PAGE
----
Online trolls are targeting Bubba Wallace after a noose was found in his NASCAR stall, claiming the incident could be a hoax and comparing him to actor Jussie Smollet.
NASCAR said it is launching an investigation after the noose was found on Sunday in the stall for Wallace, the sport's only full-time black driver who recently led a push for the sport to ban the Confederate flag.
Wallace announced in a Twitter post late on Sunday that he was "incredibly saddened" by the discovery, which he called a "despicable" act of racism.NASCAR also released a strongly worded statement, saying it was outraged over the incident.
"We are angry and outraged, and cannot state strongly enough how seriously we take this heinous act," NASCAR said in a statement Sunday night, via CBS Sports. "We have launched an immediate investigation, and will do everything we can to identify the person(s) responsible and eliminate them from the sport."
"As we have stated unequivocally, there is no place for racism in NASCAR, and this act only strengthens our resolve to make the sport open and welcoming to all."In the wake of the announcement, a number of online trolls claimed that Wallace faked the noose.
"I call BS," tweeted conservative pundit Mark Dice. "Probably just an extension cord hanging from the ceiling. 99.9 percent of these 'noose' stories turn out to be false."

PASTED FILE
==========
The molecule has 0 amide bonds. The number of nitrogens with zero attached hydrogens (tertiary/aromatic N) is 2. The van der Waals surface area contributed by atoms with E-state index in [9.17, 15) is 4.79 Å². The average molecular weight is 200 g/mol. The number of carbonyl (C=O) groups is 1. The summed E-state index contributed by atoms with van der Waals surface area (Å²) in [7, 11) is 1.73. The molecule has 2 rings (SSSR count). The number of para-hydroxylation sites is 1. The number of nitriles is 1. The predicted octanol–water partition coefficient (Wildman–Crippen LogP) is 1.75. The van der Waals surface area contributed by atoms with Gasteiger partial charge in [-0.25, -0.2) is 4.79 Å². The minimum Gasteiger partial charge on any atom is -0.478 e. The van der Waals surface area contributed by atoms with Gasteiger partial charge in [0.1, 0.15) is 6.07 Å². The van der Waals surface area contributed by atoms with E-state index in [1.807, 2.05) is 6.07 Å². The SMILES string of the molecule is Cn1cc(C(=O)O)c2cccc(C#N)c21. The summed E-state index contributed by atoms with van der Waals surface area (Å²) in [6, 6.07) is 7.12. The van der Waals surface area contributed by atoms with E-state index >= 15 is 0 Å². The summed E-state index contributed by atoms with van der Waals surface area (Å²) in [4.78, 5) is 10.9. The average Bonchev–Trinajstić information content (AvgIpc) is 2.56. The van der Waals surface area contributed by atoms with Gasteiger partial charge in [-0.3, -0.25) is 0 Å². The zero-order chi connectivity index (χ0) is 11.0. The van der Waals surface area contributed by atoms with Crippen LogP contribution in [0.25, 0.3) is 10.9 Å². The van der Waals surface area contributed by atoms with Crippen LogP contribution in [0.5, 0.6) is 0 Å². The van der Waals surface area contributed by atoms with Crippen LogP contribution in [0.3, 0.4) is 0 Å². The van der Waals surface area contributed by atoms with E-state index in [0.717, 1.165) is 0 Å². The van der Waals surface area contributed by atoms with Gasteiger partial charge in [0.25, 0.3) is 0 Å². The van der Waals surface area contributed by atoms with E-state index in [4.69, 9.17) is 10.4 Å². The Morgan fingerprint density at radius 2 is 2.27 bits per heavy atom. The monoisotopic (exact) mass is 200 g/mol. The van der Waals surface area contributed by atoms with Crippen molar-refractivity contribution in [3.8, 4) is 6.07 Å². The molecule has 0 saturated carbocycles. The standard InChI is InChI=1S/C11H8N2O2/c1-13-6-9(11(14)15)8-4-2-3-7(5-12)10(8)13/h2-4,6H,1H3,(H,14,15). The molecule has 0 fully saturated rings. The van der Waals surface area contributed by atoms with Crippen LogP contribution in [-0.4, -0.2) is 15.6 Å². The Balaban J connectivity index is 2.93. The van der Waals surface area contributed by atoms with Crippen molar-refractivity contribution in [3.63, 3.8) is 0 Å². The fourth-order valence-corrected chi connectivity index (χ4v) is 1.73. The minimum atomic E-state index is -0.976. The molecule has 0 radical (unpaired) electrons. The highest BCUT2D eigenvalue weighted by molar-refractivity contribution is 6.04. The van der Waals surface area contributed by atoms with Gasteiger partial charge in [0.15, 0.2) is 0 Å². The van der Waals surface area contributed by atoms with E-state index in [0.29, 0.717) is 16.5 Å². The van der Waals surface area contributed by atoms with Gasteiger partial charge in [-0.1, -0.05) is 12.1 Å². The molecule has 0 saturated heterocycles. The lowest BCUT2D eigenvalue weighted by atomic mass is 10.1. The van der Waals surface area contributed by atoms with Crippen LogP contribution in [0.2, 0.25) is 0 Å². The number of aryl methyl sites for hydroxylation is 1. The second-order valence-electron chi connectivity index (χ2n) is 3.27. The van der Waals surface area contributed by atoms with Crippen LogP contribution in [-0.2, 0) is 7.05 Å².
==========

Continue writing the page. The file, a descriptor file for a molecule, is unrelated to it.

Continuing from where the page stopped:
The name "Jussie Smollet" was also trending on Twitter late on Sunday and into the early morning hours on Sunday, with some comparing Wallace's incident to the later debunked story the Empire actor told of a racially motivated attack against him.Wallace had spoken out amid growing national protests in the wake of George Floyd's death in Minneapolis, wearing a shirt with the words "I can't breathe" at a race.
Wallace had recently led a push against displays of the Confederate flag at NASCAR races, saying he did not believe anyone should feel uncomfortable going to races. In recent years, displays of the flag have come under intense scrutiny following events such as the 2015 mass shooting at a black church in Charleston, South Carolina, by white supremacist Dylann Roof, who displayed the flag at his home.
The reaction has been largely positive, however, and Wallace said in the statement on Sunday night that he had been "overwhelmed" by support from people across the industry. He said he had spoken to his mother about the noose incident, relaying that she believed someone was trying to scare him. Wallace said he would not allow the incident to break him and vowed to not back down.